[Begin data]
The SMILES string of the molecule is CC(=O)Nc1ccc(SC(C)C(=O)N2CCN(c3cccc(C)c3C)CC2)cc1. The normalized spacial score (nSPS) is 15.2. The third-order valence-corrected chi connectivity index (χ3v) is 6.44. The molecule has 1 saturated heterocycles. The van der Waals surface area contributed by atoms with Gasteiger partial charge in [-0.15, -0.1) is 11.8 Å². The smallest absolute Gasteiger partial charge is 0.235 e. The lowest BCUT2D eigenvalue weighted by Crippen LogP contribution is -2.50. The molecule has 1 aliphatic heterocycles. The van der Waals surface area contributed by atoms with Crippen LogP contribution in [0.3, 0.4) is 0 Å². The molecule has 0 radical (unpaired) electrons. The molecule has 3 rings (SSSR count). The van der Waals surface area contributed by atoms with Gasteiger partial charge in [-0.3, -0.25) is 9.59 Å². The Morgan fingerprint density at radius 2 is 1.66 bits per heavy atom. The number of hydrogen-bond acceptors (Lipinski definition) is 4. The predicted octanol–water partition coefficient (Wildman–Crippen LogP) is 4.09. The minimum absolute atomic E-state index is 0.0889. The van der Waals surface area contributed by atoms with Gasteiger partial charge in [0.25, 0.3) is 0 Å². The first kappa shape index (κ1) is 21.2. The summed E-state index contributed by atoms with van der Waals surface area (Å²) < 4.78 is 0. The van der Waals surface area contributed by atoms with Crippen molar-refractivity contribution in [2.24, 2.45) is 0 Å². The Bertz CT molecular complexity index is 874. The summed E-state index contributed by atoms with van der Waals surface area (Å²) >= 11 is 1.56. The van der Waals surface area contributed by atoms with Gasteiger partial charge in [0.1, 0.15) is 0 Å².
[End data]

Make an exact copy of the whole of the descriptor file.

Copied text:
The SMILES string of the molecule is CC(=O)Nc1ccc(SC(C)C(=O)N2CCN(c3cccc(C)c3C)CC2)cc1. The normalized spacial score (nSPS) is 15.2. The third-order valence-corrected chi connectivity index (χ3v) is 6.44. The molecule has 1 saturated heterocycles. The van der Waals surface area contributed by atoms with Gasteiger partial charge in [-0.15, -0.1) is 11.8 Å². The smallest absolute Gasteiger partial charge is 0.235 e. The lowest BCUT2D eigenvalue weighted by Crippen LogP contribution is -2.50. The molecule has 1 aliphatic heterocycles. The van der Waals surface area contributed by atoms with Crippen LogP contribution in [0.3, 0.4) is 0 Å². The molecule has 0 radical (unpaired) electrons. The molecule has 3 rings (SSSR count). The van der Waals surface area contributed by atoms with Gasteiger partial charge in [-0.3, -0.25) is 9.59 Å². The Morgan fingerprint density at radius 2 is 1.66 bits per heavy atom. The number of hydrogen-bond acceptors (Lipinski definition) is 4. The predicted octanol–water partition coefficient (Wildman–Crippen LogP) is 4.09. The minimum absolute atomic E-state index is 0.0889. The van der Waals surface area contributed by atoms with Gasteiger partial charge in [0.25, 0.3) is 0 Å². The first kappa shape index (κ1) is 21.2. The summed E-state index contributed by atoms with van der Waals surface area (Å²) < 4.78 is 0. The van der Waals surface area contributed by atoms with Crippen molar-refractivity contribution in [2.24, 2.45) is 0 Å². The Bertz CT molecular complexity index is 874. The summed E-state index contributed by atoms with van der Waals surface area (Å²) >= 11 is 1.56. The van der Waals surface area contributed by atoms with Gasteiger partial charge in [0.1, 0.15) is 0 Å².